Mississippi's New Official License Plates Contain Incredible 4-Word Message


They did it — and some are outraged.

Mississippi has joined a number of states that have put the national motto of “In God We Trust” on their license plates.

Gov. Phil Bryant signed the legislation last year, and the plates became available this month.

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One difference between Mississippi and other states is their “In God We Trust” plates are an option that comes with an additional fee.

Fox News reported that those states are Alaska, Arizona, Arkansas, Florida, Georgia, Indiana, Kansas, Kentucky, Louisiana, North Carolina, Ohio, Oklahoma, Pennsylvania, South Carolina, Tennessee, Texas, Utah, Virginia, West Virginia and Wisconsin.

In the case of Mississippi, however, “In God We Trust” is part of a new plate design that all residents will receive after they pay their mandatory renewal fee, according to The Hill.

The Associated Press reported that vehicle owners who don’t want the new plate design can choose a different one, but the other options come with an additional fee.

Do you think it's wrong for Mississippi to include the state seal with "In God We Trust" on its license plates?

This did not go over well with everyone.

“To display any statement on the back of one’s vehicle is to promote that statement,” David Niose, the legal director for the American Humanist Association, said in a news release.

“The problem, obviously, is that many individuals do not believe in a God, let alone trust in him, her, or it,” Niose said. “Thus, to create a standard license plate that displays that phrase, with no alternative at an equal cost that avoids such a statement, unconstitutionally endorses religion.”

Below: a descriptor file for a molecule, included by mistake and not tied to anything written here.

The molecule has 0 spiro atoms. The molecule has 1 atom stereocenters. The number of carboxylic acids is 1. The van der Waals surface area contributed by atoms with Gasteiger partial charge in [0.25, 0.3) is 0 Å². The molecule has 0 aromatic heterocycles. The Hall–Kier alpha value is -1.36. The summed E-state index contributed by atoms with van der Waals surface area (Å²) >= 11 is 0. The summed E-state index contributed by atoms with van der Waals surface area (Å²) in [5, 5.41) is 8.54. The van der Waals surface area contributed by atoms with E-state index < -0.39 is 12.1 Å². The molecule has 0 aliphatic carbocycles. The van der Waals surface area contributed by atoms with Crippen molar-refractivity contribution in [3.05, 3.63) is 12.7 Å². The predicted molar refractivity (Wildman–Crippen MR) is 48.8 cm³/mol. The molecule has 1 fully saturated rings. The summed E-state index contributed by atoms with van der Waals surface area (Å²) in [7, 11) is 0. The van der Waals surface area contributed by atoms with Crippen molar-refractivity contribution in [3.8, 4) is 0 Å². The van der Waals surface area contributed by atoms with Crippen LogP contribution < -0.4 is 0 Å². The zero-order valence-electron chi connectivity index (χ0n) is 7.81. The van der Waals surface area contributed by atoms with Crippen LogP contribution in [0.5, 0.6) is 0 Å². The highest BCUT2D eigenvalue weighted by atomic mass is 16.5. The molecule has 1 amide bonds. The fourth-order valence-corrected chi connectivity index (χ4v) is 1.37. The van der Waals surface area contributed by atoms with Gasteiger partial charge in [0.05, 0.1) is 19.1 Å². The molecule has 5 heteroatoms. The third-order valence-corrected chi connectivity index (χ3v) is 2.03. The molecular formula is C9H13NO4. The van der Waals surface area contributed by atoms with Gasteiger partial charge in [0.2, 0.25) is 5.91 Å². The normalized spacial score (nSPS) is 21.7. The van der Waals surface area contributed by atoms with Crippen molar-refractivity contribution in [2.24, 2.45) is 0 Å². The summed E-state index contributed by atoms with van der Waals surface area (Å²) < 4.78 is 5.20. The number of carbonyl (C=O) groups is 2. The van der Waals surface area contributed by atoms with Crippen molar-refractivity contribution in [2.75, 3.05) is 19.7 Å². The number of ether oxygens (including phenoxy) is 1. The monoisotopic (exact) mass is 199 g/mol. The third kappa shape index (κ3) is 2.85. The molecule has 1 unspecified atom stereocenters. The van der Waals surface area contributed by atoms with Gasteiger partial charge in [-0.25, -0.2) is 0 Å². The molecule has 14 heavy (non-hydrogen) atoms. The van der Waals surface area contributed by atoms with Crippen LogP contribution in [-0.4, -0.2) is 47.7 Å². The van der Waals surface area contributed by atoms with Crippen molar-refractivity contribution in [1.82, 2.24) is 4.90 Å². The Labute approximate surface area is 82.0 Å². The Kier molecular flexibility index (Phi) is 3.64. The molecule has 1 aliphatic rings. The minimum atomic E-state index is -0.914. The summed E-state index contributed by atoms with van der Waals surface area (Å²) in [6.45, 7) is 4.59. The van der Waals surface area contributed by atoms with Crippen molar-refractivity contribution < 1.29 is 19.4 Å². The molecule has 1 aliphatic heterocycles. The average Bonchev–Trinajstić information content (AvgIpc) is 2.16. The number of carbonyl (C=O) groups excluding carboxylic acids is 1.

“In God We Trust” isn’t prominently displayed on the plate. The motto appears on the state seal, which is faded out.

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The plate also has plenty of supporters and defenders.

Jon Pritchett, president of the Mississippi Center for Public Policy, said the plates are constitutional, according to Fox News.

“We have been misinformed and misled by generations of public policy, education, and media leaders on the so-called ‘separation of church and state,'” he said. “The concept has been so pervasive that we generally accept the idea that it is inappropriate to bring any faith-based ideas to the public square.

“The idea that we should separate religion — of any faith or denomination — from politics is not only false, it is virtually impossible.”

Mississippi started issuing the new plates this week.

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